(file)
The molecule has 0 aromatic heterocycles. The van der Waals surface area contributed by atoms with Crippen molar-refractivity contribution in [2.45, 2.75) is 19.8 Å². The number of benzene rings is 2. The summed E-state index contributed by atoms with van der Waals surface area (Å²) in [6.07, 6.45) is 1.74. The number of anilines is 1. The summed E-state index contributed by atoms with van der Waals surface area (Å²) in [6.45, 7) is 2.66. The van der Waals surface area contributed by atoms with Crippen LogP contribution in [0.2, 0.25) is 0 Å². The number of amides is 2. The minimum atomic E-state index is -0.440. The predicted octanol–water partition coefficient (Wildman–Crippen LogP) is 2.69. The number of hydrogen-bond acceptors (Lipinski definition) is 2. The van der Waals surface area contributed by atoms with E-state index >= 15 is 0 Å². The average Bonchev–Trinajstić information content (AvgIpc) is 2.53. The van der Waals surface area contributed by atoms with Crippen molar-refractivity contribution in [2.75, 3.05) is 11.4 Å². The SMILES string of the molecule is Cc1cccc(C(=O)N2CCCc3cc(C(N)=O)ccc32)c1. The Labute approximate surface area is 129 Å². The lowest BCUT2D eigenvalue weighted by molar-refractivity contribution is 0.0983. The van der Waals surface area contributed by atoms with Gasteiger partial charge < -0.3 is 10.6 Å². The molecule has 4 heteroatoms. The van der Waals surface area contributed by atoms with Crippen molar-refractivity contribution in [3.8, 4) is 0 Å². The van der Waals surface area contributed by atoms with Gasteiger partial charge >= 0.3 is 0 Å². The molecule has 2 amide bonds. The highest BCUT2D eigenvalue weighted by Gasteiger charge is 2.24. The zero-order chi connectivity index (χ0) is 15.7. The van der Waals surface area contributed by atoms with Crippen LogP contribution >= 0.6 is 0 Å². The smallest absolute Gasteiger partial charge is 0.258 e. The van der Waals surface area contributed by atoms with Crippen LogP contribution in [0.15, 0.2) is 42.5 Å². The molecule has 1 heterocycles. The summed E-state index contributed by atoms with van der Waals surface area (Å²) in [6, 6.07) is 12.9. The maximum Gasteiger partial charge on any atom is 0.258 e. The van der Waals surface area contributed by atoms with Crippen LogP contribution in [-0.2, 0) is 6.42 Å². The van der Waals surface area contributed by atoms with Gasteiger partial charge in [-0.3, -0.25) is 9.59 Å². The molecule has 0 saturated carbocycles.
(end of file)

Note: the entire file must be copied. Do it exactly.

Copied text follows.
The molecule has 0 aromatic heterocycles. The van der Waals surface area contributed by atoms with Crippen molar-refractivity contribution in [2.45, 2.75) is 19.8 Å². The number of benzene rings is 2. The summed E-state index contributed by atoms with van der Waals surface area (Å²) in [6.07, 6.45) is 1.74. The number of anilines is 1. The summed E-state index contributed by atoms with van der Waals surface area (Å²) in [6.45, 7) is 2.66. The van der Waals surface area contributed by atoms with Crippen LogP contribution in [0.2, 0.25) is 0 Å². The number of amides is 2. The minimum atomic E-state index is -0.440. The predicted octanol–water partition coefficient (Wildman–Crippen LogP) is 2.69. The number of hydrogen-bond acceptors (Lipinski definition) is 2. The van der Waals surface area contributed by atoms with E-state index >= 15 is 0 Å². The average Bonchev–Trinajstić information content (AvgIpc) is 2.53. The van der Waals surface area contributed by atoms with Crippen molar-refractivity contribution in [2.75, 3.05) is 11.4 Å². The SMILES string of the molecule is Cc1cccc(C(=O)N2CCCc3cc(C(N)=O)ccc32)c1. The Labute approximate surface area is 129 Å². The lowest BCUT2D eigenvalue weighted by molar-refractivity contribution is 0.0983. The van der Waals surface area contributed by atoms with Gasteiger partial charge < -0.3 is 10.6 Å². The molecule has 4 heteroatoms. The van der Waals surface area contributed by atoms with Crippen molar-refractivity contribution in [3.8, 4) is 0 Å². The van der Waals surface area contributed by atoms with Gasteiger partial charge >= 0.3 is 0 Å². The molecule has 2 amide bonds. The highest BCUT2D eigenvalue weighted by Gasteiger charge is 2.24. The zero-order chi connectivity index (χ0) is 15.7. The van der Waals surface area contributed by atoms with Crippen LogP contribution >= 0.6 is 0 Å². The smallest absolute Gasteiger partial charge is 0.258 e. The van der Waals surface area contributed by atoms with Crippen LogP contribution in [0.15, 0.2) is 42.5 Å². The molecule has 1 heterocycles. The summed E-state index contributed by atoms with van der Waals surface area (Å²) in [6, 6.07) is 12.9. The maximum Gasteiger partial charge on any atom is 0.258 e. The van der Waals surface area contributed by atoms with Crippen LogP contribution in [-0.2, 0) is 6.42 Å². The van der Waals surface area contributed by atoms with Gasteiger partial charge in [-0.3, -0.25) is 9.59 Å². The molecule has 0 saturated carbocycles.